Syracuse had spent the better part of the 1970s and early 1980s establishing itself as a basketball juggernaut and 1987 seemed as if it would be the culmination of an arduous 15-year climb to college basketball’s summit.
With 28 seconds left in the national title game against Indiana, and the Orange leading 73-72, Syracuse star Derrick Coleman stepped to the foul line for a one-and-one. Coleman shot a steady 69 percent from the charity stripe on the season and nothing seemed to phase the freshman from Detroit, who had scored 8 points and collected 19 rebounds in his previous 37 minutes of game action against the Hoosiers.
A magical ending for the Orange seemed well within reach.
But Coleman short-armed his first attempt and Indiana corralled the rebound. The Hoosiers moved down the court and worked the ball around the Orange’s man-to-man defense – yes, Syracuse once played man to man – before Daryl Thomas flipped the ball to Keith Smart on the left wing. Smart took one dribble toward the baseline and elevated for The Shot.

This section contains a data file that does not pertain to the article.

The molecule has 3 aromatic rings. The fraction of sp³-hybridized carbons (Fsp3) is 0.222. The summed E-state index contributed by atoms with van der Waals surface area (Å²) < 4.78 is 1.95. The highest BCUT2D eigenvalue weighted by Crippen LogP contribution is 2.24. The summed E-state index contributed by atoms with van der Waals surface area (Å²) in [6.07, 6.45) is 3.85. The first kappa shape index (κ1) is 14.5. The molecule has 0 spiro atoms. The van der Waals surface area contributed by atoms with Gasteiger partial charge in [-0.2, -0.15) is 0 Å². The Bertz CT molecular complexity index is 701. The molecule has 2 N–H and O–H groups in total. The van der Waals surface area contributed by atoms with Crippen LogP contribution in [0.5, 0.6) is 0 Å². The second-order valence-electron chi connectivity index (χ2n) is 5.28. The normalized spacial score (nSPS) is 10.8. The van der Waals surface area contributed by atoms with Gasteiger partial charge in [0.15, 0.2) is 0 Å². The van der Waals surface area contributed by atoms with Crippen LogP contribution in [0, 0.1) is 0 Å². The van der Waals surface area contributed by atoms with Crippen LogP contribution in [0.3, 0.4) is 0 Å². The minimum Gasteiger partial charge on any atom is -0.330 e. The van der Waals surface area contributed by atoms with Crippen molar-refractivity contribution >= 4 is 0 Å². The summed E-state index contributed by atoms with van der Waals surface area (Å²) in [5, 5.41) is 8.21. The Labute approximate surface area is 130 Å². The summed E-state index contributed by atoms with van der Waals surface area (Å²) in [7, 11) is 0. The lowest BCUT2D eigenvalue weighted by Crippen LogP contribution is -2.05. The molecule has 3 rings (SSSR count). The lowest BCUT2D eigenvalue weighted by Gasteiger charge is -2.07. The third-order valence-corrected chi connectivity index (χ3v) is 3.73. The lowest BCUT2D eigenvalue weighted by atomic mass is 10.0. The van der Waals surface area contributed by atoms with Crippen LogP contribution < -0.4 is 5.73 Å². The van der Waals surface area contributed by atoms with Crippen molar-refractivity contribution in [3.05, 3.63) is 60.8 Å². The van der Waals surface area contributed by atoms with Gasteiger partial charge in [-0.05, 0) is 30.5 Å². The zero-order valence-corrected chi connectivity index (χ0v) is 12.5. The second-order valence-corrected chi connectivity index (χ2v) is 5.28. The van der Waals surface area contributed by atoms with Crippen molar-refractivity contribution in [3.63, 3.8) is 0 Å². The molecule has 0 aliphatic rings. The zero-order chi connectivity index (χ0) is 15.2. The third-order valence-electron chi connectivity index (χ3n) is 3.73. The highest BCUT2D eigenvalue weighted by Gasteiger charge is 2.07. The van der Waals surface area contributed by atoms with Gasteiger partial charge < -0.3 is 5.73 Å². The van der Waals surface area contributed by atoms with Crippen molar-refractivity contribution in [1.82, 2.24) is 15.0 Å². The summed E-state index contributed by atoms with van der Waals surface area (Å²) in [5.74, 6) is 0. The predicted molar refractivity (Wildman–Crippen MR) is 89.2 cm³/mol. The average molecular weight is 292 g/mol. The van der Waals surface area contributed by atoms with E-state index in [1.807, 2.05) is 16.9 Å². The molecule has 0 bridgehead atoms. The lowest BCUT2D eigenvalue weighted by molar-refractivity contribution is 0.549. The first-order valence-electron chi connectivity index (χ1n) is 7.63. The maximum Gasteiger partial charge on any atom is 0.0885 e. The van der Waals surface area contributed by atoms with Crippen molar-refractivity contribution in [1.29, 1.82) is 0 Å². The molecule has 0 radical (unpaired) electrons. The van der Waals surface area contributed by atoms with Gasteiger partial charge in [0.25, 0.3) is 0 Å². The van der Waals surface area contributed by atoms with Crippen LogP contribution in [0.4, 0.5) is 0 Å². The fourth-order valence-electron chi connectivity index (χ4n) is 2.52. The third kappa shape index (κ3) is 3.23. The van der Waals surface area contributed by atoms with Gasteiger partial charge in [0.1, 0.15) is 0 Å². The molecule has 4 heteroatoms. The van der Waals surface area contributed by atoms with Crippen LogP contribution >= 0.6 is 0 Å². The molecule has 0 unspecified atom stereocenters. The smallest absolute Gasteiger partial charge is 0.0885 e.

“I was sitting on the bench looking down to the other end of the court. When the ball went in, my heart sank,” Syracuse reserve Joe Kohm told 19nine about Smart’s shot.
For a Syracuse program that had transformed itself from an also-ran Independent program into a credible basketball force, one that had survived the likes of Georgetown and St. John’s in the rough-and-tumble Big East and seemingly had a national title within its grasp, Smart’s game-winning shot pierced the soul of Syracuse fans who thought it was finally their time to shine.